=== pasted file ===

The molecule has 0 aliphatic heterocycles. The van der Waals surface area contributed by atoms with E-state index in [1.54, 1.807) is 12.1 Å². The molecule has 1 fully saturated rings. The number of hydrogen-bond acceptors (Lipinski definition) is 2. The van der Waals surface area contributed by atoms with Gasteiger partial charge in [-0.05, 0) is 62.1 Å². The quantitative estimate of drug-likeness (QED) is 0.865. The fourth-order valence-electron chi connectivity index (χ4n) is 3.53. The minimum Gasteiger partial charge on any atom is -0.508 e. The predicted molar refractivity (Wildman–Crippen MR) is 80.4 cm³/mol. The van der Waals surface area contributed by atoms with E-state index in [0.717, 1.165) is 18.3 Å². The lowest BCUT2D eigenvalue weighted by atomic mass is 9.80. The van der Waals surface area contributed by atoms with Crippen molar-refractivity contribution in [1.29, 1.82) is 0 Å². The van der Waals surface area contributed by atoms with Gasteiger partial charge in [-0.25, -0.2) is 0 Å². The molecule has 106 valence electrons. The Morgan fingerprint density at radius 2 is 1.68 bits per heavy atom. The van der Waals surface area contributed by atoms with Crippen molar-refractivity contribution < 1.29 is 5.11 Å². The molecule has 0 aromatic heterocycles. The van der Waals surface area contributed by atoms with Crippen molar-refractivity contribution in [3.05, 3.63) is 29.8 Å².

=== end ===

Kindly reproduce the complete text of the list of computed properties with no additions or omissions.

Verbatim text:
The molecule has 0 aliphatic heterocycles. The van der Waals surface area contributed by atoms with E-state index in [1.54, 1.807) is 12.1 Å². The molecule has 1 fully saturated rings. The number of hydrogen-bond acceptors (Lipinski definition) is 2. The van der Waals surface area contributed by atoms with Gasteiger partial charge in [-0.05, 0) is 62.1 Å². The quantitative estimate of drug-likeness (QED) is 0.865. The fourth-order valence-electron chi connectivity index (χ4n) is 3.53. The minimum Gasteiger partial charge on any atom is -0.508 e. The predicted molar refractivity (Wildman–Crippen MR) is 80.4 cm³/mol. The van der Waals surface area contributed by atoms with E-state index in [0.717, 1.165) is 18.3 Å². The lowest BCUT2D eigenvalue weighted by atomic mass is 9.80. The van der Waals surface area contributed by atoms with Crippen molar-refractivity contribution in [1.29, 1.82) is 0 Å². The van der Waals surface area contributed by atoms with Gasteiger partial charge in [-0.25, -0.2) is 0 Å². The molecule has 106 valence electrons. The Morgan fingerprint density at radius 2 is 1.68 bits per heavy atom. The van der Waals surface area contributed by atoms with Crippen molar-refractivity contribution < 1.29 is 5.11 Å². The molecule has 0 aromatic heterocycles. The van der Waals surface area contributed by atoms with Crippen molar-refractivity contribution in [3.05, 3.63) is 29.8 Å².